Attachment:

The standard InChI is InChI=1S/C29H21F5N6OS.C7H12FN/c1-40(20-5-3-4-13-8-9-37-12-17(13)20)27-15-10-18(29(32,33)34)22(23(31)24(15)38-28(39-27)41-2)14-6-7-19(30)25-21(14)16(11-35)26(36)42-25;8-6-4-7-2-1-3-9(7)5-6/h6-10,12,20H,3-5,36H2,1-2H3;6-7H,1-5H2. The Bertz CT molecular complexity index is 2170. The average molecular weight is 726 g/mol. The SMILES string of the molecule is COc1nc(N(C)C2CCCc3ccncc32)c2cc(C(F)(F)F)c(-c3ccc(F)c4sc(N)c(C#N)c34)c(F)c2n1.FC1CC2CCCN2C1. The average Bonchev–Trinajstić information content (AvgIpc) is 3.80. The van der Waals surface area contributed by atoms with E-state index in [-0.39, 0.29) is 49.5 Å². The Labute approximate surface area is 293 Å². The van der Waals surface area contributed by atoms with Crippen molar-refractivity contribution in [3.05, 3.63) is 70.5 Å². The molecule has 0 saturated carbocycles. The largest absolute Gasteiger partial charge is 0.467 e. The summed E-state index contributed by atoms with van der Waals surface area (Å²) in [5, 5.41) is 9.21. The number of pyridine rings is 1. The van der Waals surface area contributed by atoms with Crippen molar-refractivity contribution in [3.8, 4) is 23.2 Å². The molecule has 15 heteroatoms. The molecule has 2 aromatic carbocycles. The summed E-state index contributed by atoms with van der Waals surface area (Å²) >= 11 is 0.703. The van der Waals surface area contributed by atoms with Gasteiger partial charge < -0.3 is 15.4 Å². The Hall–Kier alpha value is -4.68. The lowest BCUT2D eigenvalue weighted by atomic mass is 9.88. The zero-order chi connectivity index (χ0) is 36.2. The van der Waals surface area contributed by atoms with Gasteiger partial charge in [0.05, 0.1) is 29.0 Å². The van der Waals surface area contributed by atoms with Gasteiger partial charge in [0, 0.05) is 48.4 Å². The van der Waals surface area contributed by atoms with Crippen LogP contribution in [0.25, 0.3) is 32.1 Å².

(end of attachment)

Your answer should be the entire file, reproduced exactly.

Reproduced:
The standard InChI is InChI=1S/C29H21F5N6OS.C7H12FN/c1-40(20-5-3-4-13-8-9-37-12-17(13)20)27-15-10-18(29(32,33)34)22(23(31)24(15)38-28(39-27)41-2)14-6-7-19(30)25-21(14)16(11-35)26(36)42-25;8-6-4-7-2-1-3-9(7)5-6/h6-10,12,20H,3-5,36H2,1-2H3;6-7H,1-5H2. The Bertz CT molecular complexity index is 2170. The average molecular weight is 726 g/mol. The SMILES string of the molecule is COc1nc(N(C)C2CCCc3ccncc32)c2cc(C(F)(F)F)c(-c3ccc(F)c4sc(N)c(C#N)c34)c(F)c2n1.FC1CC2CCCN2C1. The average Bonchev–Trinajstić information content (AvgIpc) is 3.80. The van der Waals surface area contributed by atoms with E-state index in [-0.39, 0.29) is 49.5 Å². The Labute approximate surface area is 293 Å². The van der Waals surface area contributed by atoms with Crippen molar-refractivity contribution in [3.05, 3.63) is 70.5 Å². The molecule has 0 saturated carbocycles. The largest absolute Gasteiger partial charge is 0.467 e. The summed E-state index contributed by atoms with van der Waals surface area (Å²) in [5, 5.41) is 9.21. The number of pyridine rings is 1. The van der Waals surface area contributed by atoms with Crippen molar-refractivity contribution in [3.8, 4) is 23.2 Å². The molecule has 15 heteroatoms. The molecule has 2 aromatic carbocycles. The summed E-state index contributed by atoms with van der Waals surface area (Å²) >= 11 is 0.703. The van der Waals surface area contributed by atoms with Gasteiger partial charge < -0.3 is 15.4 Å². The Hall–Kier alpha value is -4.68. The lowest BCUT2D eigenvalue weighted by atomic mass is 9.88. The zero-order chi connectivity index (χ0) is 36.2. The van der Waals surface area contributed by atoms with Gasteiger partial charge in [0.05, 0.1) is 29.0 Å². The van der Waals surface area contributed by atoms with Gasteiger partial charge in [0, 0.05) is 48.4 Å². The van der Waals surface area contributed by atoms with Crippen LogP contribution in [0.25, 0.3) is 32.1 Å².